UAlbany Welcomes Students; Offers
By Greta Petry (September 1,
Ryan helps students move into Indian Quad.
This fall, as it has for the last several academic
years, the University at Albany is welcoming
new first-year students, inaugurating new academic
programs, welcoming 32 new faculty, and celebrating
the completion of several important renovation
UAlbany continues to be a school of choice
for many top students. This fall a projected
2,100 freshmen, including more than 200 Presidential
and Frederick Douglass Scholars and two National
Merit Finalists, entered the University. An
estimated 38 percent of the entering class falls
within the highest selectivity grouping established
by the State University of New York System Administration,
a slight increase from 36 percent in 2003.
Robert Andrea, director of Undergraduate Admissions,
said of the freshman class, “Their list of activities
while in high school is impressive and includes
participation in student government, music,
theater and the arts, newspapers, literary journals,
and radio. They also contributed many hours
of outreach efforts through community service
projects and volunteer activities.”
Among the University’s new academic offerings
is an expanded journalism program. Two new courses
in journalism are part of the program’s continuing
efforts to offer students the most contemporary
training in journalism reporting, writing, and
analysis, according to William Rainbolt, Ph.D.,
program director. The first, Public
Affairs Reporting, will be taught by
Mike Hendricks, editor of The
Business Review and former reporter and
news editor for The Associated Press. The class
gives students a chance to study and report
on the presidential campaign locally, as well
as other areas of public affairs journalism.
The other, Broadcast Journalism,
is taught by David Guistina, special projects
director for WAMC Radio and former news producer
at WNYT-TV, Channel 13.
The journalism program, which is a minor, has
expanded to hire two full-time faculty members
in addition to part-time professional media
lecturers. Nancy Roberts, Ph.D., joins the University
this fall from the University of Minnesota’s
School of Mass Communication and Journalism.
She is the author of four books, and the editor
of the most widely used survey textbook of American
media history. In January, Thomas Bass, Ph.D.,
author of five nonfiction books as well as articles
in The New Yorker, Wired,
Smithsonian, Audubon, Discover, and others
will join UAlbany from Hamilton College.
New faculty have been recruited and appointed
to 27 departments and programs. These include
four new faculty members hired through the University’s
new interdisciplinary Information Technology
(IT) Commons Initiative. Through joint appointments,
this initiative seeks to bring to the campus
outstanding scholars and teachers in the interdisciplinary
fields related to information science and informatics.
One such appointment is that of Yvette Mattern,
who has joined the faculty in Art, Music, and
the School of Information Science and Policy.
Mattern is teaching a new course, History
and Practice of Video Art, offered in
the College of Arts and Sciences.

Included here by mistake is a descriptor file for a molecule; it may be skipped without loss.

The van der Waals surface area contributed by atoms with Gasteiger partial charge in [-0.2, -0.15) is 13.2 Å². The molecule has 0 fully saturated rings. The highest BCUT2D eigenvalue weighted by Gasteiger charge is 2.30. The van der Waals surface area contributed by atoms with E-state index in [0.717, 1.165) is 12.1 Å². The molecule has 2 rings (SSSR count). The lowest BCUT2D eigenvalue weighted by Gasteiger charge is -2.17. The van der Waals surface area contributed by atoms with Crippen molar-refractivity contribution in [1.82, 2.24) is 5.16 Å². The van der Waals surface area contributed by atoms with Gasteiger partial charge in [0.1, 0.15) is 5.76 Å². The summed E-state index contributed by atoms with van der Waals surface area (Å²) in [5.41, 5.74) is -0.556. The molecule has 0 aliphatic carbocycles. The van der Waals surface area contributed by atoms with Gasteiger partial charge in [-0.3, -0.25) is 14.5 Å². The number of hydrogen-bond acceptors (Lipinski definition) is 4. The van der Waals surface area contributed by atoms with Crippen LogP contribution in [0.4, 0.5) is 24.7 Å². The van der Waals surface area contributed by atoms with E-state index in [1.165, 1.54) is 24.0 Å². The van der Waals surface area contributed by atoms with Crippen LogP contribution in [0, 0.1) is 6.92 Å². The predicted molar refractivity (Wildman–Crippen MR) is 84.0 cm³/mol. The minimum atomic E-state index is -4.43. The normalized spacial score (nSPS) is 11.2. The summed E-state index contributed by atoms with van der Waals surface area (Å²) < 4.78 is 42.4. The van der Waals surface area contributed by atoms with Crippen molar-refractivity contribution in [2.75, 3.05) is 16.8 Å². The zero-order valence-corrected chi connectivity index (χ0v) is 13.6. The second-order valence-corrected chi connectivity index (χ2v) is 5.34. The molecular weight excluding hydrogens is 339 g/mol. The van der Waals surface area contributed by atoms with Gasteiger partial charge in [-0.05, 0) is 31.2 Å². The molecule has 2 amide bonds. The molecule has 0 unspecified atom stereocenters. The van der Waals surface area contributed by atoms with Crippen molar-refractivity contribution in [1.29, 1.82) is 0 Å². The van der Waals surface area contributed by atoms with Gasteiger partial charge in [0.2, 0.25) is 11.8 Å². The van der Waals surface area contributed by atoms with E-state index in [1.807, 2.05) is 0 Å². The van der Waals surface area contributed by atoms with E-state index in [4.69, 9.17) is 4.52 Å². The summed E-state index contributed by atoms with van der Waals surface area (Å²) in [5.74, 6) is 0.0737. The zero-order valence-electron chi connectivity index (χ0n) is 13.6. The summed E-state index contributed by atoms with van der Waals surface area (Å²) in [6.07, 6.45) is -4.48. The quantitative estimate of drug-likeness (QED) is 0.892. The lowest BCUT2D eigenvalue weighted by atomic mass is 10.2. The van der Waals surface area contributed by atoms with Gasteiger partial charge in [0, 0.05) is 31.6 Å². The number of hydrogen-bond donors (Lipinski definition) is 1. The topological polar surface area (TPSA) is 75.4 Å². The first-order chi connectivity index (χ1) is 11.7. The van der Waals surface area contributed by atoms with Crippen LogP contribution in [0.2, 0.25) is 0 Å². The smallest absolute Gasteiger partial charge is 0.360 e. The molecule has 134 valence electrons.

“The video class will add a dynamic course
to our new program in combined media and will
benefit both the studio arts and art history
programs,” said JoAnne Carson, chair of the
Department of Art. The course will focus on
the history and theory of video art and the
history of performance in video from the late
1950s through the early 1980s.
Even as the UAlbany campus continues to move
ahead academically, there have been physical
improvements as well.
The parking and mass transit office has moved
to a new location on Center Drive East by the
Chemistry Building. The old parking management
construction trailer was demolished over the
summer to make way for Podium West, a 216-space
parking lot for students, faculty, and staff.
No overnight parking will be permitted. “This
is the area of the campus where parking is most
desired, so this will be a very welcome addition,”
said Vice President for Business and Finance
The Indian Quad (Podium East) parking lot is
being replaced. This will have 136 spaces for
students, faculty, and staff; 24 hour parking
will be permitted. This is being termed replacement
because, perhaps by as early as next summer,
the existing Indian Quad parking lot will be
closed due to the relocation of the grounds
and warehouse facility to that location.
In addition, parking changes include reconfiguring
the visitors’ lot next to Collins Circle, an
interim measure to implement a reconfigured
vision for the Collins Circle entrance. This
will eliminate all parking from the cobblestone
area and will expand the lot in front of the
Arts & Sciences building, and is for visitors
Other projects include: the re-opening of Oneida
Hall on Indian Quad to students after complete
renovation; rehabilitation of 14 classrooms
in the Humanities Building, two lecture centers,
and one room in the Business Administration
building; installation of a new sidewalk between
the parking lot adjacent to Empire Commons and
Washington Avenue; and renovations to the first
floor of Milne Hall on the downtown campus.
In addition, the Page Hall Lounge is scheduled
for a major renovation, with completion expected
by the end of October, 2004. Page Hall lounge
capacity will go up to 150 for non-seating events,
like receptions. The audio system in Page Hall
is also being improved.